Design studio Wunder Werkz is using design tactics and branding to revive a poor and historically underserved neighborhood and “give it back to the immigrants that made it a home.” The studio is known for an eclectic mix of hospitality, residential/commercial development and other clients.
By way of background, Sun Valley’s 1925 zoning law turned the area into an industrial zone, leaving behind immigrant families who, over the decades, have dealt with various challenges (see a brief history here). As of 2010, nearly 80% of residents live below the poverty line. However, recent efforts by the Denver Housing Authority (DHA) have looked to bring residents back with new developments, improved policies and better support for the community and its businesses. To that end, the DHA partnered with Wunder Werkz to give voice to the community, with a new identity that embodies a storied past and hopeful future.
Their team worked hand-in-hand with the community to develop the identity which, beyond the logo, includes:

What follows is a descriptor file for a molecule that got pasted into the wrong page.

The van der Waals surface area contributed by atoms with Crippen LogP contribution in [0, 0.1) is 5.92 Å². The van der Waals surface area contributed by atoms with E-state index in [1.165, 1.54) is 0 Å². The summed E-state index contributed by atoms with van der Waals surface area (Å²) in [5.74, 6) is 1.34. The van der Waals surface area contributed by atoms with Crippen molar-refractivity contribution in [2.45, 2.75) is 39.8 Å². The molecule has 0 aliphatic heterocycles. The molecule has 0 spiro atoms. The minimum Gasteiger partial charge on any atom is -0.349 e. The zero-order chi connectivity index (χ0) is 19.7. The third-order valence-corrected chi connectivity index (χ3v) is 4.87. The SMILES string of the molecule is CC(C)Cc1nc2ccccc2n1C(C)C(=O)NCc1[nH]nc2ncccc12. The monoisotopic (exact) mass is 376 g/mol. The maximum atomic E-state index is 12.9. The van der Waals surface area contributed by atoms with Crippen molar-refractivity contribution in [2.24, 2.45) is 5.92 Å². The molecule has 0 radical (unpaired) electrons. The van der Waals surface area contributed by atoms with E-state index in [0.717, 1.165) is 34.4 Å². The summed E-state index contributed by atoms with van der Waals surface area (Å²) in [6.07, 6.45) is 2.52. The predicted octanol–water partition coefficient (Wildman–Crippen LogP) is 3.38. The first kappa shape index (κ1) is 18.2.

- Designs for painting large swatches of asphalt to fight the urban heatwell effect
- A monument, using a rammed earth base, created by packing a mixture of gravel, sand, silt and a small amount of clay into place between flat panels
- A tile icon system built from various heritage motifs – flags, textiles, tiles and patterns from a number of cultural groups to create a non-linguistic visual system
- Work to address the neighborhood’s food desert with supermarket Decatur Fresh. This included a custom font translatable into 12 languages.
- Various wayfinding solutions, posters and easy-to-use templates
Wunder Werkz states that its “guiding principles throughout this project were to create a visual language and brand systems as exciting and diverse as the community it was derived for and from a design-perspective create an equitable urban core.”